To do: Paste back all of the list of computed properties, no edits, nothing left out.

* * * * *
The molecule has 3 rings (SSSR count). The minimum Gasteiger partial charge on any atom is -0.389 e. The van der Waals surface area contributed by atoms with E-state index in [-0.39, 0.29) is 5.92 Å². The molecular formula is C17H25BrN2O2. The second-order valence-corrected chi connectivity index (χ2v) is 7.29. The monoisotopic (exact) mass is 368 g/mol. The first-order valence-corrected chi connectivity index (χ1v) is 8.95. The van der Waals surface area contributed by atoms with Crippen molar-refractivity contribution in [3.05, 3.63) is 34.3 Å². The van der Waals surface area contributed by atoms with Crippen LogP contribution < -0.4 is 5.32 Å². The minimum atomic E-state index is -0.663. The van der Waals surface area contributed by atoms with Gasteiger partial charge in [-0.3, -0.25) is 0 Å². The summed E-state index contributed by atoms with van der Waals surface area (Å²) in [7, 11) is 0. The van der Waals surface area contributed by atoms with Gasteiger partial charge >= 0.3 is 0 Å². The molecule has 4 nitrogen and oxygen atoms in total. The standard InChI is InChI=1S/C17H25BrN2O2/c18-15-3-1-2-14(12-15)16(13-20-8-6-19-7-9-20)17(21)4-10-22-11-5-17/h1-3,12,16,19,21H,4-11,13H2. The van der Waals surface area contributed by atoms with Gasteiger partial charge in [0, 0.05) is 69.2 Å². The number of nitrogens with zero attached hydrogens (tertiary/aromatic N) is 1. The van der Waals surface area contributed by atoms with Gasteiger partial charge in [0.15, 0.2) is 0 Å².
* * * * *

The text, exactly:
The molecule has 3 rings (SSSR count). The minimum Gasteiger partial charge on any atom is -0.389 e. The van der Waals surface area contributed by atoms with E-state index in [-0.39, 0.29) is 5.92 Å². The molecular formula is C17H25BrN2O2. The second-order valence-corrected chi connectivity index (χ2v) is 7.29. The monoisotopic (exact) mass is 368 g/mol. The first-order valence-corrected chi connectivity index (χ1v) is 8.95. The van der Waals surface area contributed by atoms with Crippen molar-refractivity contribution in [3.05, 3.63) is 34.3 Å². The van der Waals surface area contributed by atoms with Crippen LogP contribution < -0.4 is 5.32 Å². The minimum atomic E-state index is -0.663. The van der Waals surface area contributed by atoms with Gasteiger partial charge in [-0.3, -0.25) is 0 Å². The summed E-state index contributed by atoms with van der Waals surface area (Å²) in [7, 11) is 0. The van der Waals surface area contributed by atoms with Gasteiger partial charge >= 0.3 is 0 Å². The molecule has 4 nitrogen and oxygen atoms in total. The standard InChI is InChI=1S/C17H25BrN2O2/c18-15-3-1-2-14(12-15)16(13-20-8-6-19-7-9-20)17(21)4-10-22-11-5-17/h1-3,12,16,19,21H,4-11,13H2. The van der Waals surface area contributed by atoms with Gasteiger partial charge in [0, 0.05) is 69.2 Å². The number of nitrogens with zero attached hydrogens (tertiary/aromatic N) is 1. The van der Waals surface area contributed by atoms with Gasteiger partial charge in [0.15, 0.2) is 0 Å².